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Victoria Moorhouse
Apr 28, 2017 @ 11:30 am

Emily Post missed a big topic of conversation in her coverage of the rules of etiquette. While you now know how to arrange a not-so-confrontational seating chart, do you know the ins and outs of acceptable nail salon behavior? Tipping is a given, but is it OK to bring your own set of tools into the salon with you? Or is carrying a set of clippers in your handbag (because you want to ensure they’re squeaky clean) majorly offensive?

According to celebrity manicurist Deborah Lippmann, using your own cuticle trimmer (and beyond), instead of the tools stored at the salon, is a more than acceptable request.

"Nail tools can collect bacteria, viruses, or fungus. Your skin is the largest organ of the body and the cuticles are one of its most outlying barriers of protection," she says. "Dirty tools can lead to infection of the cuticles, which beyond being painful, can have larger implications.”

Of course, all salons are required to sterilize their tools to fit sanitary regulations for the safety and health of clients and those employed by the salon, so that shouldn't be a problem as long as standards are being followed, but Lippmann says it’s OK if you still feel more comfortable asking your manicurist to use your set.

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So how do you go about doing so without making your favorite polish place super angry?

"As a rule of thumb, it never hurts to call ahead and ask, but most salons will not have a problem." she says. "If you’re a regular at your neighborhood spot, they may even let you store a set of your own tools."

After you call, you should ensure that you have the proper supplies so your manicurist can give you a quality treatment.

"You should buy professional-grade tools, but you don’t need to spend a fortune," explains Lippmann. "The essentials are: cuticle nipper, cuticle pusher, nail file, and a 4-way buffer ($12; sephora.com)." You can also consider bringing your own base/top coat, polish and cuticle remover, as many salons use an oil vs. an exfoliator to dissolve excess skin—that would be like trying to exfoliate your face with a serum!"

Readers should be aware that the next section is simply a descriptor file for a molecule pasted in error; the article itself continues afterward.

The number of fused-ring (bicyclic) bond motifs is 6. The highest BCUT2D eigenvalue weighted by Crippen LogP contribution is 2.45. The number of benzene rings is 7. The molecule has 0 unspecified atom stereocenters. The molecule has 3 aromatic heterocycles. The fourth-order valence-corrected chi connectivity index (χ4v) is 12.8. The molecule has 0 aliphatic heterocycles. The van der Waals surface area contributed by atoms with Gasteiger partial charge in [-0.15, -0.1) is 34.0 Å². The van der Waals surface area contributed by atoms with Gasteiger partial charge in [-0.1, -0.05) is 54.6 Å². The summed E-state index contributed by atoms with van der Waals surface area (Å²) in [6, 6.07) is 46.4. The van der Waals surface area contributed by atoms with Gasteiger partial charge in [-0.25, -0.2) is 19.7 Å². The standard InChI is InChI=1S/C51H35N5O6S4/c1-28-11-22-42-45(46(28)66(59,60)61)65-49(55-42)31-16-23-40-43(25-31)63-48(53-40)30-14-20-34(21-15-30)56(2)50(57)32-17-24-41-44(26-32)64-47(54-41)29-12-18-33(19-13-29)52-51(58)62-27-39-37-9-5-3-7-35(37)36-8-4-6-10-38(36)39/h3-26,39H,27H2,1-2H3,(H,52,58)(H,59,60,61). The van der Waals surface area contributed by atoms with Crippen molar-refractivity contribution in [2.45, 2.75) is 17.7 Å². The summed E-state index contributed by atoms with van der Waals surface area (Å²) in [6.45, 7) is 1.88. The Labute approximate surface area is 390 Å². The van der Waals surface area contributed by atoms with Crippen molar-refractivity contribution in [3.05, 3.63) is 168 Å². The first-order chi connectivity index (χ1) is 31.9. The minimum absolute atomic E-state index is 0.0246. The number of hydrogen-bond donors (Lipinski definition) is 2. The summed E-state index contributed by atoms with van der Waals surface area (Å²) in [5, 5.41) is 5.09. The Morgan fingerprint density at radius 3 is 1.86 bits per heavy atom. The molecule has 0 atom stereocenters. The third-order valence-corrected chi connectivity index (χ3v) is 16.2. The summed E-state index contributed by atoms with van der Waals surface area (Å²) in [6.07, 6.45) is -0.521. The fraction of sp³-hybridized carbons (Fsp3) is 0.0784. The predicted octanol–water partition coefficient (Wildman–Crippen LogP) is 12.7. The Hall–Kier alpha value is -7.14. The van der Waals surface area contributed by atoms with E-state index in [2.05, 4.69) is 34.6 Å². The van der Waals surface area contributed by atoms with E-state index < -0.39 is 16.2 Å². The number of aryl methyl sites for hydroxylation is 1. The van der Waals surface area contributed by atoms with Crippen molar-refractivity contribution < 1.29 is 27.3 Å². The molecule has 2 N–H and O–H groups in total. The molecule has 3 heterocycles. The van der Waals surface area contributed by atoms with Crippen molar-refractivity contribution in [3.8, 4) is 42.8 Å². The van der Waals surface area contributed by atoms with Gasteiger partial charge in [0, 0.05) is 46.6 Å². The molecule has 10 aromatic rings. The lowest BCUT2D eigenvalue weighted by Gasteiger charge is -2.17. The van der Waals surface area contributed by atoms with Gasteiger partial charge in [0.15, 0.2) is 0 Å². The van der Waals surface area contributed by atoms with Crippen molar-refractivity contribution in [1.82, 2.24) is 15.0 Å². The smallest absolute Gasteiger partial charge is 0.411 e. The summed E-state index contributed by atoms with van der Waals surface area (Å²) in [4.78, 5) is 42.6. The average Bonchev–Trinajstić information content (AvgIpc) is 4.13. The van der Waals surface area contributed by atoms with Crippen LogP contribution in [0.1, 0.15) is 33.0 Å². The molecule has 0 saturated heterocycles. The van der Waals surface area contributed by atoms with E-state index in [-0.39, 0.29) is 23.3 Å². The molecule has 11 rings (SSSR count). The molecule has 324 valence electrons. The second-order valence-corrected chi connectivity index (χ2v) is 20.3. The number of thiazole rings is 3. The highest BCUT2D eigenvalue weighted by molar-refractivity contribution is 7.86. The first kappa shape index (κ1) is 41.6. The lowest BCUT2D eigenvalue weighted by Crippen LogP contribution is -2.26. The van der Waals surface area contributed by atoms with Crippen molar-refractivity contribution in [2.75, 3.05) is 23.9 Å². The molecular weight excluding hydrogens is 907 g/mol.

But if you take your own tools in, you need to be sure to take the responsibility of cleaning them before AND after the appointment. To do so easily, Lippmann suggests filling a baking dish halfway with extremely hot water and adding a squirt of dish soup. Next, soak the tools, completely submerged, in the water for about 15 minutes. Then, rinse them in lukewarm water and dry them using a kitchen towel. "Place the dry tools on an old baking sheet and put them into a preheated oven (350 degrees) for 10 minutes," Lippmann explains. "Once done, remove from oven and allow them to completely cool. Whatever container you keep your tools in, such as a box or a drawer, should be regularly cleaned out as well. I dump out all the contents and pour in my Ultronics sterilizing solution for 10 minutes, but you can wipe it down using alcohol, Sea Breeze, or any disinfectant."

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Another important note? Lippmann says that at a nail salon, alcohol is not enough to kill of germs that could live on your tools, so be sure to take the extra step and use her how-to above.

Worried about getting pushback from the owner while booking your appointment? Be sure to present your situation without blame (i.e. not saying their tools will definitely cause infection) and be aware of the quality and cleanliness of the salon you visit—and the metal coming at your cuticles.

 

 

 

 

 

 

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